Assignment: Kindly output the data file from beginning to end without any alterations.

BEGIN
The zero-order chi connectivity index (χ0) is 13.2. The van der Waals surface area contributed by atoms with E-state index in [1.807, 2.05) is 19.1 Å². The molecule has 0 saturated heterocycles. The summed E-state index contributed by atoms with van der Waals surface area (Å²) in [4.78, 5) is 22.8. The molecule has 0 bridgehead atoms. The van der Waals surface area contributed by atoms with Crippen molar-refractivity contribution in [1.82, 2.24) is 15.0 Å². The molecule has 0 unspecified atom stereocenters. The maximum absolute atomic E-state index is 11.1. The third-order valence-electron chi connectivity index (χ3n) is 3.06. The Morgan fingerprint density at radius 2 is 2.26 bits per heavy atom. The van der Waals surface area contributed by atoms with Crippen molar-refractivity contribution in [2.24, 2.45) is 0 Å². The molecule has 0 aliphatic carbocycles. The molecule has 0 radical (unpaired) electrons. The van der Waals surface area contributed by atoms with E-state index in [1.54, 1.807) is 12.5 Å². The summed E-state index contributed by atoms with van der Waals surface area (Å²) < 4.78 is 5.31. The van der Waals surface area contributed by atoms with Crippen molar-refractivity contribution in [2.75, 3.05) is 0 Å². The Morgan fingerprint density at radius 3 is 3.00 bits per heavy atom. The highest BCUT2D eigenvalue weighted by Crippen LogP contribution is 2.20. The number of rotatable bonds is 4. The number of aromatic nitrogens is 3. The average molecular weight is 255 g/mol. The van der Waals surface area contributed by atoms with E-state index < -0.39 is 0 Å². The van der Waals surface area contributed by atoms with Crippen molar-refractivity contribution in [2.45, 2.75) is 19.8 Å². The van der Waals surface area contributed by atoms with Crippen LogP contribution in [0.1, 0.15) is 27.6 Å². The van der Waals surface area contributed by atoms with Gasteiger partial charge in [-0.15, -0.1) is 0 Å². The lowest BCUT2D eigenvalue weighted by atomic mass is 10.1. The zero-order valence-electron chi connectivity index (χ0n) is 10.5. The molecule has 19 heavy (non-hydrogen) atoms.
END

The zero-order chi connectivity index (χ0) is 13.2. The van der Waals surface area contributed by atoms with E-state index in [1.807, 2.05) is 19.1 Å². The molecule has 0 saturated heterocycles. The summed E-state index contributed by atoms with van der Waals surface area (Å²) in [4.78, 5) is 22.8. The molecule has 0 bridgehead atoms. The van der Waals surface area contributed by atoms with Crippen molar-refractivity contribution in [1.82, 2.24) is 15.0 Å². The molecule has 0 unspecified atom stereocenters. The maximum absolute atomic E-state index is 11.1. The third-order valence-electron chi connectivity index (χ3n) is 3.06. The Morgan fingerprint density at radius 2 is 2.26 bits per heavy atom. The van der Waals surface area contributed by atoms with Crippen molar-refractivity contribution in [2.24, 2.45) is 0 Å². The molecule has 0 aliphatic carbocycles. The molecule has 0 radical (unpaired) electrons. The van der Waals surface area contributed by atoms with E-state index in [1.54, 1.807) is 12.5 Å². The summed E-state index contributed by atoms with van der Waals surface area (Å²) < 4.78 is 5.31. The van der Waals surface area contributed by atoms with Crippen molar-refractivity contribution in [2.75, 3.05) is 0 Å². The Morgan fingerprint density at radius 3 is 3.00 bits per heavy atom. The highest BCUT2D eigenvalue weighted by Crippen LogP contribution is 2.20. The number of rotatable bonds is 4. The number of aromatic nitrogens is 3. The average molecular weight is 255 g/mol. The van der Waals surface area contributed by atoms with E-state index < -0.39 is 0 Å². The van der Waals surface area contributed by atoms with Crippen molar-refractivity contribution in [2.45, 2.75) is 19.8 Å². The van der Waals surface area contributed by atoms with Crippen LogP contribution in [0.1, 0.15) is 27.6 Å². The van der Waals surface area contributed by atoms with Gasteiger partial charge in [-0.15, -0.1) is 0 Å². The lowest BCUT2D eigenvalue weighted by atomic mass is 10.1. The zero-order valence-electron chi connectivity index (χ0n) is 10.5. The molecule has 19 heavy (non-hydrogen) atoms.